The glut in China also prompted MNCs to shift their manufacturing bases from China to India. Investment by Ford Motor Company is a case in point. Nearly 80 per cent of total Chinese investment in India in 2015 was made by SAIC General Motors Investment Ltd. It is a joint venture company between General Motors of the USA and SAIC Motors Group, China.
This investment was made for the second car plant by General Motors India Pvt Ltd in Ahmedabad.
China’s bubble burst beacons for Chinese investment surge in India. Given the upward valuation of Chinese renminbi and lackluster demand in China (similar on the lines of Japanese bubble burst), China loses its power of investment attraction.
This will leverage opportunity for India to attract foreign investment, given the big domestic demand and strong macro-economic factors. A number of Chinese handset manufacturers are planning to set up their manufacturing units for handsets in India. They are Vivo, Huawei, Xiaomi and ZTE.
Chinese investment unleashes two benefits. First, Chinese investment will help in curbing the rising trade deficit. More than one-fourth of India’s total trade deficit is factored by cheap imports from China. Second, Chinese investment can be instrumental to normalise the political relation between the two countries.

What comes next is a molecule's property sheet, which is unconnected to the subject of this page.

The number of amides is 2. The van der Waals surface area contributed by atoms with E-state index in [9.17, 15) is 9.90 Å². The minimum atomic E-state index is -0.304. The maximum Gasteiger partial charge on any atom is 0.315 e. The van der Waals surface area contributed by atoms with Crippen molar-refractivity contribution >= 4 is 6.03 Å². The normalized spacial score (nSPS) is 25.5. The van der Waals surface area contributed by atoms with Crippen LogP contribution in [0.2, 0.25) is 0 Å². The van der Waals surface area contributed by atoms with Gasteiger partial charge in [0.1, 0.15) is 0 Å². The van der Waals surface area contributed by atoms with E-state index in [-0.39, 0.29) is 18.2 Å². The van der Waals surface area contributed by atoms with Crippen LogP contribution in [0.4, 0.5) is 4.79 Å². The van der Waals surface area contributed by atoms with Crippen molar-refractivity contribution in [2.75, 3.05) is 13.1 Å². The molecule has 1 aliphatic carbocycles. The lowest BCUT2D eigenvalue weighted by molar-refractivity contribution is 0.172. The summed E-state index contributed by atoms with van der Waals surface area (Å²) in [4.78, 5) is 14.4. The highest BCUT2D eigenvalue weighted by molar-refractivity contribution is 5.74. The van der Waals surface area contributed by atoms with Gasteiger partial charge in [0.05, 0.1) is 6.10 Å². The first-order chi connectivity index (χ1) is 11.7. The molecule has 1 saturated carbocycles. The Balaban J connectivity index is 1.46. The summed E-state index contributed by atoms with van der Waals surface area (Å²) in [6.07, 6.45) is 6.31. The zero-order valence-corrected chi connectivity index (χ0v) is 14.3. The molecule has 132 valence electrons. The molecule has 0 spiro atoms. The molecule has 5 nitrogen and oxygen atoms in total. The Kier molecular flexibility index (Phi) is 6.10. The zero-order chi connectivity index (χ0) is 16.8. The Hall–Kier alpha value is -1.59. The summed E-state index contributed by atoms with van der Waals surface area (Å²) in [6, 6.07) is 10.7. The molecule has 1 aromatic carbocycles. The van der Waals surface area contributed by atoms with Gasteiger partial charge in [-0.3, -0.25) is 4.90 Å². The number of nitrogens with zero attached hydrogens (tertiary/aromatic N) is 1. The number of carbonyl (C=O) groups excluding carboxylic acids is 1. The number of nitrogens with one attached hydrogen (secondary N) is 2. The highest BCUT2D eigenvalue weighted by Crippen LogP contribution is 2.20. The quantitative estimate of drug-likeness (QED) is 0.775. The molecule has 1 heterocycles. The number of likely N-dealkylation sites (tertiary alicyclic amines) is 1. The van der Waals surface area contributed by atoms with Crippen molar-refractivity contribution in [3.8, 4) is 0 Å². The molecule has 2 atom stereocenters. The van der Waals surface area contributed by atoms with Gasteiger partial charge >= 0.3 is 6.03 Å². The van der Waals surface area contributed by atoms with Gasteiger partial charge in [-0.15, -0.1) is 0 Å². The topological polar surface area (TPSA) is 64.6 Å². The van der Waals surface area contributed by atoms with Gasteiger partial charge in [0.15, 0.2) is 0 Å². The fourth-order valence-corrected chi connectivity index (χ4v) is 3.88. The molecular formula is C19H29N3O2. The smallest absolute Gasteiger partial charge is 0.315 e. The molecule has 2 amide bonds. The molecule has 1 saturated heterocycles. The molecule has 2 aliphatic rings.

After the change of guards in Chinese leadership in 2012, China wants to improve its relations with India. China upgraded its diplomatic presence in Delhi after Modi became the prime minister. In September 2014 President Xi Jinping appointed Le Yucheng as the new Chinese Ambassador to India, who was at the rank of vice minister.
China deputes ambassadors at vice minister rank only to those countries of strategic importance. Countries like USA, Japan, Russia, North Korea and Great Britain have Chinese ambassadors at the rank of vice minister. Besides investment, China can prove a major fund provider for India’s infrastructure projects.
With AIIB (Asian Infrastructure Investment Bank) and BRICS’s National Development Bank becoming reality, where China is the biggest stake holder, it can edge out other funding institutions in providing infrastructure funds to India; one of the reasons being the flexibility in the conditionality of these banks. For example, AIIB funds are more preferable to India for its power projects.
This is because funding by World Bank, IMF and ADB were averse to the coal based power generation, given the policy stand to promote clean energy in the world. Since 2012, World Bank did not sign any memorandum of understanding for coal fired electricity projects with its member countries and ADB was selective in supporting coal based energy projects.
Power is an important infrastructure in India. Its investment requirement is paramount. Over 65 per cent of electricity generation depends upon coal-based energy. It needs huge investment for coal based power projects.
That way, Modi’s new strategy for economic partnership with China, despite security threat, is a timely attempt to seek Chinese economic power to speed up India’s development.